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So who pays what price for what?

Your Expert Witness blog logoHeroes of the week have to be that brave band of relatives of the 'victims' of the Mid Staffs scandal, who are metaphorically camped outside the Department of Health waiting for someone to take responsibility for the disaster. They have the knives out for NHS commissioning boss Sir David Nicholson, and the chief executive of the Royal College of Nursing, Dr Peter Carter. Both are sitting fast and vowing to ride out the storm.

Carter is in the dock for allegedly failing to support whistleblowers, despite the best efforts of experts from all areas of the legal fraternity to encourage a system of protecting those who raise the alarm. Sir David apparently has the confidence of the other Dave, so watch this space.

The health service union Unite does not share Dave's confidence: it has joined the chorus calling for his resignation.

Last Updated on Tuesday, 19 February 2013 17:48


Ringing in the new – or not, as the case may be

Your Expert Witness blog logoJanuary is traditionally the time when new bits of legislation sneak in when nobody's looking. You know, the Act comes in with its pomp and cymbals and everybody gets to grips with what it means before we all swan off for the summer. But there are always some bits left over for the following January, and before we've properly sobered up from Hogmanay they're here and we've forgotten all about them.

For example, on 19 January the third EU Directive concerning the issuing of driving licences came into effect in the UK. I, along with most people, had completely forgotten about it. The fact that there is now the option to have a microchip in newly-issued licences had fallen under my radar, as had the amendment to the licencing rules allowing moped riders to ride quad bikes. Ooer!

Last Updated on Wednesday, 30 January 2013 17:13


The stresses of earning a good living add polish to a dull life

Your Expert Witness blog logoThere is a hackneyed sentiment expressed in varying forms by football managers and some players when asked by sports journalists how they feel about the 'pressures' managers are under. The assumption seems to be that those who are paid vast sums of money to bring success – and are dismissed when they fail – are constantly subject to what used to be called 'executive stress', whereas someone toiling to make ends meet is somehow free from such feelings.

The response in question is a variation on: "I'm not under pressure. It' people with no jobs and children to feed who are under pressure." I think it was Sir Bobby Robson who expressed it most eloquently in response to a question on the radio, waxing lyrical about how he was paid large amounts of money to do something he loved. Waking up in the morning and not knowing how you're going to feed your kids: that's stress!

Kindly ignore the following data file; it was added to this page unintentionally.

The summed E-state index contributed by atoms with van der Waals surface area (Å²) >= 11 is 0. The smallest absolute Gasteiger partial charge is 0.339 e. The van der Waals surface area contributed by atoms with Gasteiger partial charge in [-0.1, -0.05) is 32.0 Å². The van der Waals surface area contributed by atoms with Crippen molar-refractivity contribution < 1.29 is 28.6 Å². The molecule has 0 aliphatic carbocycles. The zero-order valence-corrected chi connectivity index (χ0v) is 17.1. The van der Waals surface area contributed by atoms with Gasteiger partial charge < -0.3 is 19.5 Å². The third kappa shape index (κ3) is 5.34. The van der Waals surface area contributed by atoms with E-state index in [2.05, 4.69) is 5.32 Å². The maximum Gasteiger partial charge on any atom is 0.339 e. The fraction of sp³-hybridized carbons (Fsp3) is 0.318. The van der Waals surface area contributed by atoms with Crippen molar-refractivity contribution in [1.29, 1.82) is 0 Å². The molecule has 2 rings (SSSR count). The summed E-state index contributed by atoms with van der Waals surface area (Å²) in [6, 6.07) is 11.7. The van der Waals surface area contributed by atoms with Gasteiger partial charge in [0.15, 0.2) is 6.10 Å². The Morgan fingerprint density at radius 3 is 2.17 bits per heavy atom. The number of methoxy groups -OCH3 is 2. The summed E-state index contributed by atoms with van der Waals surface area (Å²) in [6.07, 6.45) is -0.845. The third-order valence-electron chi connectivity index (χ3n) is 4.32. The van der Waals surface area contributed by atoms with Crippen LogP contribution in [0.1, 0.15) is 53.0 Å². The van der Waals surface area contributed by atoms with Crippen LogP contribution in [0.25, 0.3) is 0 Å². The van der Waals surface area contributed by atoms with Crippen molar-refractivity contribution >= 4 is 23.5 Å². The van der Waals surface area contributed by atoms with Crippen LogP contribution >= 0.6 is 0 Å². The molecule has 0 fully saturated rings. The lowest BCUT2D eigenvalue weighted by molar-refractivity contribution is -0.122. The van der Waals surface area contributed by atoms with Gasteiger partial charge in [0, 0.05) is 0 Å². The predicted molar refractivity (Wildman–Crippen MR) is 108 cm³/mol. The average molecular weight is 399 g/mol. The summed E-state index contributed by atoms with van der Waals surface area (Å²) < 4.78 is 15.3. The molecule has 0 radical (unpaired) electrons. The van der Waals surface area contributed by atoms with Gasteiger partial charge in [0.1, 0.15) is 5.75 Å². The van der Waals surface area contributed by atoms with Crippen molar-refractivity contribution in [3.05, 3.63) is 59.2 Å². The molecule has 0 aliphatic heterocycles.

Last Updated on Wednesday, 09 January 2013 18:35


Which government wants to snoop on internet activity? Not that it matters now the world has ended

Your Expert Witness blog logoThe use of social media sites as both a political campaigning tool and a method of intimidation has burgeoned in recent years; and authorities' attempts to keep the lid on the internet, particularly in countries with regimes we would consider outwith the pale, has been stepped up since the so-called Arab Spring.

The latest was reported by the BBC and concerned new laws introduced in China to compel internet users to 'fully identify themselves' to service providers.
According to the report: "The announcement will be seen as evidence China's new leadership views the internet as a threat.

"The Chinese authorities closely monitor internet content that crosses its borders and regularly block sensitive stories through use of what is known as the Great Firewall of China."

Last Updated on Monday, 04 February 2013 17:18


Government proposals are like lambs to the Slaughter, while Leveson seeks new targets

Your Expert Witness blog logoNot long ago the name Andy Slaughter was not a household one. His constituents knew who he was, as did the wide circle of followers of Parliamentary and political intrigue; now, however, Labour's Shadow Justice Secretary has been catapulted into the limelight, thanks to a series of controversial proposals to save money in the judicial system by making the process more difficult to access.

First there was whiplash, with the aforementioned Mr Slaughter finding himself an unlikely bedfellow with Karl Tonks of the personal injury lawyers (tip: if Googling for APIL whiplash, DON'T let it search instead for 'April Whiplash'). Then there came the proposals from Chris Grayling to implement Dave's attacks on judicial review.
Seems that everywhere he looks, there is a sacrificial lamb just heading his way.

Last Updated on Thursday, 13 December 2012 17:39